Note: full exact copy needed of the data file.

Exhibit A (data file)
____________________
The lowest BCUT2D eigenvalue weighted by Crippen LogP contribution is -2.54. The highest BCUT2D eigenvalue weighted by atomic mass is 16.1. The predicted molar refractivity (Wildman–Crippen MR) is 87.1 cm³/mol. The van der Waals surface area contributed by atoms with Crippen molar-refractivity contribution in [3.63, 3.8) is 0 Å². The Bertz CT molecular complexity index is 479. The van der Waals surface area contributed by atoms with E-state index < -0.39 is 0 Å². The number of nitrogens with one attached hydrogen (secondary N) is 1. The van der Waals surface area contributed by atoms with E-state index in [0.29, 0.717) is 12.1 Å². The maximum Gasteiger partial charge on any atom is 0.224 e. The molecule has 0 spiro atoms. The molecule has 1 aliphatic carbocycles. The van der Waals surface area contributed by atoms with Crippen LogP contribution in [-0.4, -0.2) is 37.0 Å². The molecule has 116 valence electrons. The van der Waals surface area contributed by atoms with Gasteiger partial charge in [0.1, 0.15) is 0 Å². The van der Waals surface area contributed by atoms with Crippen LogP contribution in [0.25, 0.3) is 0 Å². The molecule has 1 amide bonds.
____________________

The lowest BCUT2D eigenvalue weighted by Crippen LogP contribution is -2.54. The highest BCUT2D eigenvalue weighted by atomic mass is 16.1. The predicted molar refractivity (Wildman–Crippen MR) is 87.1 cm³/mol. The van der Waals surface area contributed by atoms with Crippen molar-refractivity contribution in [3.63, 3.8) is 0 Å². The Bertz CT molecular complexity index is 479. The van der Waals surface area contributed by atoms with E-state index < -0.39 is 0 Å². The number of nitrogens with one attached hydrogen (secondary N) is 1. The van der Waals surface area contributed by atoms with E-state index in [0.29, 0.717) is 12.1 Å². The maximum Gasteiger partial charge on any atom is 0.224 e. The molecule has 0 spiro atoms. The molecule has 1 aliphatic carbocycles. The van der Waals surface area contributed by atoms with Crippen LogP contribution in [-0.4, -0.2) is 37.0 Å². The molecule has 116 valence electrons. The van der Waals surface area contributed by atoms with Gasteiger partial charge in [0.1, 0.15) is 0 Å². The van der Waals surface area contributed by atoms with Crippen LogP contribution in [0.25, 0.3) is 0 Å². The molecule has 1 amide bonds.